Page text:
An operatic debut

12 October 2017 | Education
Printer Friendly, PDF & Email
Wei-Wei (3rd from left) and Amelia (2nd from right) with several members of the chorus of shepherds and shepherdesses

The Yong Siew Toh Conservatory of Music (YST Conservatory) at NUS took its first foray into the operatic scene with its staging of Handel’s Acis & Galatea, performed by a cast and orchestra consisting almost entirely of YST Conservatory students, on 6 and 7 October.

The 18th century opera tells the story of mortal Acis and nymph Galatea, whose love is thwarted by the monster Polypheme. Li Wei-Wei in Year 4 and Lim Jing Jie in Year 2 were selected to play Galatea and Polypheme respectively. Both students are no strangers to operas and stage performances, with Wei-Wei having participated in an opera performance in Italy and Jing Jie having sung in smaller chamber operas and taken on chorus roles in other operas. These were however the first major roles for the students.

Jing Jie was excited though a little apprehensive initially about playing the villain, as Polypheme the cyclops is big, coarse and ugly, rather unlike the slender student himself. In preparation, he watched performances online to obtain an idea of the opera and the character. “I think it was also important to portray Polypheme in my own way, given that I’m still much younger than most singers who have done the role professionally and my physical stature was a stark contrast,” he explained.


Jing Jie as Polypheme expressing his desire for Galatea

Speaking of her approach, Wei-Wei said that she initially watched performances of Galatea in other operas. “But then I realised that I should create my own Galatea as everyone has different life experiences and these affect how we react on the stage,” she shared.

Professor Alan Bennett, Head of Vocal Studies, had been hoping to present an opera for some time but had waited to find the ideal production which would fit the singers currently in the programme.  “Last year we realised that Acis & Galatea would be a project that we could present well,” he said.

While this performance is smaller in scale than most of Handel’s other operas, the Conservatory also had to grapple with challenges, such as sourcing for accompaniment performers who were familiar with music from that period, as well as for props, shared YST Conservatory Dean Professor Bernard Lanskey. Speaking of other challenges, Prof Bennett said, “The lighting resources were creatively handled by our stage technician while Associate Professor Jason Lai, the conductor of the orchestra, was able to employ a historically informed approach using modern instruments.”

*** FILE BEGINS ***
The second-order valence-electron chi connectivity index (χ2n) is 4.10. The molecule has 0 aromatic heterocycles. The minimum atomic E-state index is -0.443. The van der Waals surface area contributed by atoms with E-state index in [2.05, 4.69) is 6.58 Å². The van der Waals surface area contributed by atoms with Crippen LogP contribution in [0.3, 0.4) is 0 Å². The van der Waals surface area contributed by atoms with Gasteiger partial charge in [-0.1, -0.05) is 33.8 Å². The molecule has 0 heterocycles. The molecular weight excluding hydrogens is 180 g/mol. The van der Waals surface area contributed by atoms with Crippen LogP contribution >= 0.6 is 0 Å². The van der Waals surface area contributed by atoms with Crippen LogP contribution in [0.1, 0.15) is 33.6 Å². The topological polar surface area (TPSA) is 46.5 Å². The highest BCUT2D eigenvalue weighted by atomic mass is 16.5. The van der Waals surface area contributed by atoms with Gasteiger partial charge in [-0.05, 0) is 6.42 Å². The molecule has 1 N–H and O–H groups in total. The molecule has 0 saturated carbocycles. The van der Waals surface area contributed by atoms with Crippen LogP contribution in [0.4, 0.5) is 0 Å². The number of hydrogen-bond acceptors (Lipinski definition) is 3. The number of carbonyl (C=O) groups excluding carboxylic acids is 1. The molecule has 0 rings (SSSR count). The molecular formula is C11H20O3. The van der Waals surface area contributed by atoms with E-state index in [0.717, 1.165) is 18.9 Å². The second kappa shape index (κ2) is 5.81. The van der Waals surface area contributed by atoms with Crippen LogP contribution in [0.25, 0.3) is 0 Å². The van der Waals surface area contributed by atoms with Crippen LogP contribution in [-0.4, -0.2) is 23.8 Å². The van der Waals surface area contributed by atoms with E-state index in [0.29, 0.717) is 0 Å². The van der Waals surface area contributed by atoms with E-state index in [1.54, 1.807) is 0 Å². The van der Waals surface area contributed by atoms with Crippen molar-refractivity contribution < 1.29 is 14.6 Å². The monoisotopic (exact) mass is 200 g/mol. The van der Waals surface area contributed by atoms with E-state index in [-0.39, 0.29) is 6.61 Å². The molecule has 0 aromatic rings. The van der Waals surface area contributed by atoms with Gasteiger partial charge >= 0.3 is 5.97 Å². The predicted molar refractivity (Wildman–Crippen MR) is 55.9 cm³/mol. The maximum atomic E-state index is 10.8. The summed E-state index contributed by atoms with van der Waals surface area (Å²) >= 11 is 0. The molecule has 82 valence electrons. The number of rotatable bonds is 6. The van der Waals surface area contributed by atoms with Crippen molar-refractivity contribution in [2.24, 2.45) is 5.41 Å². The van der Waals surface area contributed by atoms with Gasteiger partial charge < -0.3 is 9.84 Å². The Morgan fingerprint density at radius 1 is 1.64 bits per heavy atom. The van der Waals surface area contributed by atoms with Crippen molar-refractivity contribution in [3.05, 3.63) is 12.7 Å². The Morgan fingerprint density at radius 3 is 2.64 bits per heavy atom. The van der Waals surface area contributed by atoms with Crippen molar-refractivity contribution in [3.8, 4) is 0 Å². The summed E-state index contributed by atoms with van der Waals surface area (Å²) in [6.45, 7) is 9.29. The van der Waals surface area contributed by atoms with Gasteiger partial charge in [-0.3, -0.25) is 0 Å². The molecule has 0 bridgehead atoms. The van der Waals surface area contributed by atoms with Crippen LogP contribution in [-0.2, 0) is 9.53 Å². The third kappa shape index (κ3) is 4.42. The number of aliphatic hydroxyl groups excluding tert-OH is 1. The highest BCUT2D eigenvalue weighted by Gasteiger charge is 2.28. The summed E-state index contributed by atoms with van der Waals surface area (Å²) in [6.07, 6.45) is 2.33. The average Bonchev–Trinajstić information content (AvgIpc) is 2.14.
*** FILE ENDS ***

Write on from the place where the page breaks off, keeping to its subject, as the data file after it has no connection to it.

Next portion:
The best realisation for the students was to explore how a visual dramatic component can inform how they interpret and present the music.

Preparation for the opera took several months, with rehearsals for the chorus beginning in August, and rehearsals for the main cast with the 18-strong orchestra starting in September. The students involved even returned for full school days during recess week for stage rehearsals.

Through the experience, Jing Jie learned about the power of thought and intention. “For example, anger and rage do not necessarily equate to being loud, and there are many ways to express a certain emotion at varying extents,” he elaborated.

Wei-Wei felt that it was insightful to work with experienced names in the classical scene, including guest artistes Mr Nicholas Scott, who played Acis; and Ms Sophie Daneman, the stage director and stylistic coach. “There were some moments when I could not get into the role but they could always feel it right before I fall farther and pull me back by giving me advice,” she said. The performance also featured fellow students Baek Jongwoo and Amelia Hayes in supporting roles as Damon and Corydon respectively.


Assoc Prof Lai (in black suit in the front row) taking a curtain call with the cast and orchestra

Speaking of the educational value of the musical drama for the students, Prof Bennett said, “The best realisation for the students was to explore how a visual dramatic component can inform how they interpret and present the music.”

Prof Lanskey shared that the Conservatory is interested in trying to chart new territories so that what it does might stay as fresh as possible. “[The opera] was a great project but we are also keen to build our reach in a range of unconventional as well as conventional settings. One of the most interesting dimensions of this project was pushing the boundaries of what we can do in our Concert Hall and in our building — perhaps that is the more interesting avenue for immediate exploration,” he explained.

Close to a thousand people attended the two performances at the Conservatory Concert Hall, which was also streamed live online.